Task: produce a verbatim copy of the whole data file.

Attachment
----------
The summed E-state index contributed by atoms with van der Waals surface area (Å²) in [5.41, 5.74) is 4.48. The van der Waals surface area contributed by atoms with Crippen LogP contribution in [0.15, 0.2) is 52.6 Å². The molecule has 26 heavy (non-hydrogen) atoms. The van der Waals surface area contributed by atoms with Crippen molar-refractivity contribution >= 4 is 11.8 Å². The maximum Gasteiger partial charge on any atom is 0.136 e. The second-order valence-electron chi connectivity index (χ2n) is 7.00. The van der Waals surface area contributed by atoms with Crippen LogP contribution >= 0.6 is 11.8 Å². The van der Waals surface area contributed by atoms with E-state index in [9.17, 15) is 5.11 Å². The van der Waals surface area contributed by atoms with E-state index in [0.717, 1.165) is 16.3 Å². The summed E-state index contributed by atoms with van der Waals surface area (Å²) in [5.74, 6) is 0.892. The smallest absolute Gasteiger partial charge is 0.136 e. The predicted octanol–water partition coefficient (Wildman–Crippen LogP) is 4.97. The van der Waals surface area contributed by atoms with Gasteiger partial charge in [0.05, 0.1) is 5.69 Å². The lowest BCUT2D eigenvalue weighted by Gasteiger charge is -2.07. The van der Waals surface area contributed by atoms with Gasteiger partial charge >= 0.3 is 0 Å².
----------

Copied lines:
The summed E-state index contributed by atoms with van der Waals surface area (Å²) in [5.41, 5.74) is 4.48. The van der Waals surface area contributed by atoms with Crippen LogP contribution in [0.15, 0.2) is 52.6 Å². The molecule has 26 heavy (non-hydrogen) atoms. The van der Waals surface area contributed by atoms with Crippen molar-refractivity contribution >= 4 is 11.8 Å². The maximum Gasteiger partial charge on any atom is 0.136 e. The second-order valence-electron chi connectivity index (χ2n) is 7.00. The van der Waals surface area contributed by atoms with Crippen LogP contribution >= 0.6 is 11.8 Å². The van der Waals surface area contributed by atoms with E-state index in [9.17, 15) is 5.11 Å². The van der Waals surface area contributed by atoms with E-state index in [0.717, 1.165) is 16.3 Å². The summed E-state index contributed by atoms with van der Waals surface area (Å²) in [5.74, 6) is 0.892. The smallest absolute Gasteiger partial charge is 0.136 e. The predicted octanol–water partition coefficient (Wildman–Crippen LogP) is 4.97. The van der Waals surface area contributed by atoms with Gasteiger partial charge in [0.05, 0.1) is 5.69 Å². The lowest BCUT2D eigenvalue weighted by Gasteiger charge is -2.07. The van der Waals surface area contributed by atoms with Gasteiger partial charge >= 0.3 is 0 Å².